To call it PC because in this world it has been the custom that Women serve in the front line and have long done so, and because the Society does not immediately transition to some sort of stepford wives arrangement is a failure of your imagination, not the writers. Leaving aside the problem that the survivors are desperately short of trained military personnel as it is and would find it very difficult to simply pull maybe half of those people off the line to make babies, it is not as if the show does not deal with the fertility issue, it deals with it all the time. Historically of course societies in extremis do not induce baby booms – WW2 was a baby bust – the boom occured in peacetime. This is based on the simple fact that at a minimum each new baby is a net drain on rescouces for a decade and a half, a society which is desperately fighting for survival will usually wait to settle that issue before weighing itself with so many extra burdens.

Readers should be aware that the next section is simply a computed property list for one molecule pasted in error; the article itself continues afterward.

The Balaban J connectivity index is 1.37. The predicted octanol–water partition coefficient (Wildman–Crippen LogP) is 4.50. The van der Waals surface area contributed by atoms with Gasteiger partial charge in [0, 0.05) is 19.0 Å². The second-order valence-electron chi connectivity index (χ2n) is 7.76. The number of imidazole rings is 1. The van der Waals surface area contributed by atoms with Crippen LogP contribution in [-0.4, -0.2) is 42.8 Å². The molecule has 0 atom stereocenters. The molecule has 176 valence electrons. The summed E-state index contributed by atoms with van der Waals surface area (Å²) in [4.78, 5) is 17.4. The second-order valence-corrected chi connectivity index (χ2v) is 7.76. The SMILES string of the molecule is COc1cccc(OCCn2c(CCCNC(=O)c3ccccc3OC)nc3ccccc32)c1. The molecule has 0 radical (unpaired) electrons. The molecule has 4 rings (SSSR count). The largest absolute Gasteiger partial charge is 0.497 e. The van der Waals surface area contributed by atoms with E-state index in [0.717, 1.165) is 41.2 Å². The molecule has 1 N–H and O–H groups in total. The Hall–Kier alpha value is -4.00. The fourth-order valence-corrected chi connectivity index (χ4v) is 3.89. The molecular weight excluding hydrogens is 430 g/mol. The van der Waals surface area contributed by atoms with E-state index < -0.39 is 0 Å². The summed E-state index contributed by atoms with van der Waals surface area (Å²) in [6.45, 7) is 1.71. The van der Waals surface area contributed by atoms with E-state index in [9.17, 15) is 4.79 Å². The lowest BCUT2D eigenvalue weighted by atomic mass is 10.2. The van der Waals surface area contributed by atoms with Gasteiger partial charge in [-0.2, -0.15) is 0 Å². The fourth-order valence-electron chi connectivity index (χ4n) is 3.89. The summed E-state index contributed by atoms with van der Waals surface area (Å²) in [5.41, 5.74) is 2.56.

BSG does seem to attract a certain amount of critics who are as vociferous as they are ignorant.

  25. Garrett J says:

    Jim:

    Battlestar Galactica is on the opposite end of the spectrum of political correctness. Case-in-point. The doctor smokes! He walks around the infirmary, dispensing medical information to cancer patients with a lit cigarette in his mouth.

    P.C. is Star Trek: The Next Generation, when Counselor Troi tells Mark Twain that the people of the future have become enlightened and given up smoking and upon seeing the wonders of the future, Mark Twain replies that some things would be worth giving up cigars for.